A terrorism suspect alleged to have deep ties to Usama bin Laden and Al Qaeda has been set free on bail, British officials said Thursday in the second such case in less than three weeks after courts ruled the men could not be kept in jail indefinitely.

Authorities stressed that like the first case, draconian bail conditions deny the suspect any unmonitored contact with the outside world. But the release was another setback for Britain's faltering effort to keep suspected extremists behind bars.

The 45-year-old Algerian — identified only as "U" — may not leave his home or have visitors, except for a lawyer, doctor or social worker. He is denied access to the Internet and cannot use a cell phone or a computer. Police have the right to search his home any time they want.

His new address is supposed to be kept secret, but British Broadcasting Corp. reported that some journalists had been given printed reports containing the details.

In the earlier case, radical preacher Abu Qatada was set free with similar bail conditions June 17 — although he is allowed to leave home for two hours each day.

"U" has been accused of taking part in a number of terror plots, including an unsuccessful plan to bomb Los Angeles International Airport in 1999 and a scheme to detonate a large bomb at the popular Christmas market in Strasbourg, France, the following year.

The suspect was taken into custody seven months before the Sept. 11 attack in the U.S. and is alleged to have played an important role in planning earlier Al Qaeda attacks that were thwarted or called off. He is accused of being most active during the period when Al Qaeda was developing sleeper cells in many parts of the world during the run-up to Sept. 11.

British court documents refer to the suspect only as "U" due to a court order that prevents him from being publicly identified. A U.S. indictment, later dropped because the key witness refused to testify, identified him only by an alias.

According to court documents, "U" was born in Constantine, Algeria, in 1963. He arrived in England in 1994 — claiming asylum by asserting he was mistreated in Algeria — and allegedly went to Afghanistan in late 1996 to play a senior role in a terrorist training camp. He is accused of returning to England in the spring of 1999 to execute terror attacks against Western targets.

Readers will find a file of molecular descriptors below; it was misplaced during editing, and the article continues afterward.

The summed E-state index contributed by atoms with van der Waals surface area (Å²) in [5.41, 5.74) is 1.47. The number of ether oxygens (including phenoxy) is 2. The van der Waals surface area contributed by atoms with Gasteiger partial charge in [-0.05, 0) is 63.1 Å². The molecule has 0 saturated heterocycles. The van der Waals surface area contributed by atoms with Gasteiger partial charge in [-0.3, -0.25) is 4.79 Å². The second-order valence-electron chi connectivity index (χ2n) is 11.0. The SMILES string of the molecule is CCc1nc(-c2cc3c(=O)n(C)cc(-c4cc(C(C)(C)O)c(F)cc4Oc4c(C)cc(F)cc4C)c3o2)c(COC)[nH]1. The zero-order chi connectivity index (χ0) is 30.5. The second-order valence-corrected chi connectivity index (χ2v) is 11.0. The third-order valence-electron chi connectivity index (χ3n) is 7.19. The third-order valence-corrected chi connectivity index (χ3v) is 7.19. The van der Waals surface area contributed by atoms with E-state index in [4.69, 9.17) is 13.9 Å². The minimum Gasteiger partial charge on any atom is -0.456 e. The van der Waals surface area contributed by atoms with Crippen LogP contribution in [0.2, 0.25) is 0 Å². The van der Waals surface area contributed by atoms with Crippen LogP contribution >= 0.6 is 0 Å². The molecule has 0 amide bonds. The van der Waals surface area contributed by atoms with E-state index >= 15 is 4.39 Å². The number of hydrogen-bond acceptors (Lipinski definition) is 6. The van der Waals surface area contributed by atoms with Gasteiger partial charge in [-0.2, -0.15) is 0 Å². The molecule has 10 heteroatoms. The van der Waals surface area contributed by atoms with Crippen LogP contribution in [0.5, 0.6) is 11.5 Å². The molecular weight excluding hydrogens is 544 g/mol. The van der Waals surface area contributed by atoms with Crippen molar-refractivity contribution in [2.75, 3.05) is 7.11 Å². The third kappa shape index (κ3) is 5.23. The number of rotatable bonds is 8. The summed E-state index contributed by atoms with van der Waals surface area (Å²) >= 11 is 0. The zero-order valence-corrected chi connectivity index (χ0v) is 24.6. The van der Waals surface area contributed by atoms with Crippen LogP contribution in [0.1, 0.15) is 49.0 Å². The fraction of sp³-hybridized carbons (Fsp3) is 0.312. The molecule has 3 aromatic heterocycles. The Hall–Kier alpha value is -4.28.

After taking him into custody in February 2001 when he tried to board a plane for Saudi Arabia with a false passport, British officials tried to deport him to Algeria. Producing evidence they say links him to Al Qaeda, they convinced the Special Immigrations Appeals Commission that he posed a risk to national security and should be deported.

"U" and his legal team persuaded a Court of Appeal that the deportation should be halted. The court asked the Special Immigrations Appeal Commission to reconsider and, after a second study, the body ruled again that he should be deported.

With the suspect's lawyers pursuing further appeals, courts then decided that "U" could not be held in jail indefinitely. The Special Immigrations Appeal Commission said Thursday that government officials then agreed on terms allowing "U" to be released on bail.

If the case goes forward as planned, it will next be heard in the House of Lords, which has the final say in determining whether "U" will face deportation. It has been rare for British courts to permit deportation to countries with serious human rights shortcomings.